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I love the beautiful, delicate little thyme flowers that appear this time of year. Gorgeous and edible too!

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Very finely chop the herbs, leaving the bay leaves whole though, and put them in a bowl with the halved tomatoes and some crushed garlic. Drizzle with olive oil (I used extra virgin for added flavour and because the oven is set to a low temp).

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Place cut side up on a baking tray lined with greaseproof paper and bake at 130oC for about an hour and fifteen minutes or until they’re sticky, and starting to darken around the edges.

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They’ll come out beautifully sweet, slightly charred and caramelised, and have an incredible depth of flavour.

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Throw them on practically anything, if they last long enough… My three year old demolished half of them within ten minutes of them coming out of the oven! I had a few on my Broccoli and Blue Cheese Soup for lunch, and Phoebe had some in her anchovy, olive and pea spaghetti for dinner, which she wolfed down! A hit all round I’d say. Enjoy!

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Tough questions… What is faith?

Sometimes scripture can take us off guard. A passage can surprise us or even shock us and challenge our perceptions of what the Bible teaches.

Sometimes there are aspects of the Christian faith which we struggle to comprehend or accept. The temptation is to skim over them and assume that they can’t really be teaching what they appear to be plainly stating.

However, 2 Timothy 3:16 tells us that all scripture is God-breathed and useful for our teaching, reproof, correcting and training, so we cannot ignore sections of the Bible simply because they challenge our perceptions.

In the latest sermon series at Full Life Church we confront some aspects of scripture which can be difficult to understand and yet are, in many ways, fundamental to our faith. We will encounter some tough questions but we will also strive to find true, biblically based answers. This week we ask what faith is. Click here to have a listen.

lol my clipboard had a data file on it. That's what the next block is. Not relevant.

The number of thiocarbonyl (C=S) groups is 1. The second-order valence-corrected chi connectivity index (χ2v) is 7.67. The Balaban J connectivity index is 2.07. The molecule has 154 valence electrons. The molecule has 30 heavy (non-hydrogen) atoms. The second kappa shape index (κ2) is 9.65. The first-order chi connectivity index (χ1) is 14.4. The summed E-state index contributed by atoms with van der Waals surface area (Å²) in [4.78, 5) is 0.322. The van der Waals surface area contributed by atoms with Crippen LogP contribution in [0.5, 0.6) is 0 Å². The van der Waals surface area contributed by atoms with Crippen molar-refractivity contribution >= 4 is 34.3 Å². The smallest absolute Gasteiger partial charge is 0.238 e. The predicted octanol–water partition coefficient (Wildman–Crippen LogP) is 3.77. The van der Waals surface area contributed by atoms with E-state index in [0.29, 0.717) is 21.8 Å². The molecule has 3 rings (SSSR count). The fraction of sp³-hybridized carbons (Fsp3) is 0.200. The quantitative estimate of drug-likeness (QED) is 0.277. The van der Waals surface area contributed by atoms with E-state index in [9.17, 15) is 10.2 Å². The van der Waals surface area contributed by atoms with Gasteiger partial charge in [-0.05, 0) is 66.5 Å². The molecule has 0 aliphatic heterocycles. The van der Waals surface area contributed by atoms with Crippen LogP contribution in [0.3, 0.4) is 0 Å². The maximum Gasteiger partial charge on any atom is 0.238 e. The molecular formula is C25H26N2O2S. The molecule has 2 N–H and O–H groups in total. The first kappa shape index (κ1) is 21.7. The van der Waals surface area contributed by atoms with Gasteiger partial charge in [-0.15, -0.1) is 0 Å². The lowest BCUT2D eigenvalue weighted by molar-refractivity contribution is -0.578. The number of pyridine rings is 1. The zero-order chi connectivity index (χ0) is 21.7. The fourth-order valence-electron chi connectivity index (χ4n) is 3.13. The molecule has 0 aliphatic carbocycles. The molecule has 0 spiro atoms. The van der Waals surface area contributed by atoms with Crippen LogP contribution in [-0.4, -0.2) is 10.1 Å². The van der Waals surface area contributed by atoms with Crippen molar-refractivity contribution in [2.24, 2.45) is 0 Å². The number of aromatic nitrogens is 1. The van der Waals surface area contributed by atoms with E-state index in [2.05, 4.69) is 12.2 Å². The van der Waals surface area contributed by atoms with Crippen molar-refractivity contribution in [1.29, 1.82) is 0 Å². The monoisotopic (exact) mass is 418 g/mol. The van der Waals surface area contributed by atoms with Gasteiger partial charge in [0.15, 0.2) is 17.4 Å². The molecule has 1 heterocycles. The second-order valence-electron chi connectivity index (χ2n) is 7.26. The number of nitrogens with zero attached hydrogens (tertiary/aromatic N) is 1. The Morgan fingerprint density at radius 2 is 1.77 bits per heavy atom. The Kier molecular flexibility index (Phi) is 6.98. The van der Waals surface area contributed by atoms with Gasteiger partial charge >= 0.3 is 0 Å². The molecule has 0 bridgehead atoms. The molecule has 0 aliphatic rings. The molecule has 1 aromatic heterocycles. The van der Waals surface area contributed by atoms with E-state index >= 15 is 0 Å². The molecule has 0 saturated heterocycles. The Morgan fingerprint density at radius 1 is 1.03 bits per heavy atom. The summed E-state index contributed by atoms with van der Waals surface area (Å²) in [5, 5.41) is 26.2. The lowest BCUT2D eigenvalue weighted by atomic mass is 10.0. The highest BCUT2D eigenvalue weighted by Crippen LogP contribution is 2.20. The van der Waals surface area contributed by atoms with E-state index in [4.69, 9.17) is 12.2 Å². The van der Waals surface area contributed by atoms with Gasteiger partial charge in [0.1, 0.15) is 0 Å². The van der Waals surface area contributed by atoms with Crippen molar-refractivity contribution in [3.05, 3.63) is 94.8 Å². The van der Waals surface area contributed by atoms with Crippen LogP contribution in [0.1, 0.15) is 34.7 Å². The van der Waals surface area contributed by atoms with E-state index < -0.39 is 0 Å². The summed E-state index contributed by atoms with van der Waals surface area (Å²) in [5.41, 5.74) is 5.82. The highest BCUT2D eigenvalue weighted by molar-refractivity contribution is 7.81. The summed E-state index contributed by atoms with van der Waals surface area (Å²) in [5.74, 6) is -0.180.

Size doesn’t matter, it’s what you do with it that counts.

 

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If I had a £1 for every time someone asked me how many people we have in our church congregation I’d be boarding a flight to the Tropics about now; but alas I’m here, thinking about whether bigger is better, or whether we’ve missed a trick.

Full Life Church has been going for over ten years now, and within that time we’ve ranged in size from a handful of families, to over a hundred people and back down again.  This has been for a number of reasons including various venue changes, the stepping down of the original pastor and the appointment of a new one, people emigrating, moving areas or going to a church closer to where they live, and sadly, people leaving because they perhaps feel the church hasn’t quite met their needs at a particular time. Unfortunately, we, like every other church on the planet, are far from perfect, and sometimes miss the mark.  However, we are in the midst of a new season, and a new way of thinking which is already proving fruitful.  I’d like to share a little bit of what we’ve been doing with you to encourage small churches and leaders in similar situations.

With our eyes fixed firmly on God, and prayerfully considering all decisions and ministries, we are learning to recognize and act upon the innate strengths of a smaller congregation. We are figuring out ways to be effective in our community without having a congregation of a couple of hundred. We are building solid foundations, are rooted in the Word of God, and are resting in the fact that God is with us, in us and working through us regardless of how many bums are on seats on a Sunday morning.  We realize that Sunday mornings are merely a snippet of our church, and that each and every member has their own ‘front line’ ministry outside of the confinements of our church venue and services, be that work, toddler groups, WI meetings, craft clubs, school or uni.  There is always opportunity to take our faith beyond Sunday mornings and be the hands and feet of Jesus wherever we are, whatever we’re doing and whoever we’re with. For me personally, one of the benefits of being small is that we operate as a family. We know each other well, we are real with each other, we truly love each other, we hurt when one of our members is hurting, we rejoice when someone has a success, and really importantly we recognize and utilize each others giftings and assets. Each person has a role and purpose within the church. Without them we couldn’t function as effectively as we do, and when they’re not around we miss them.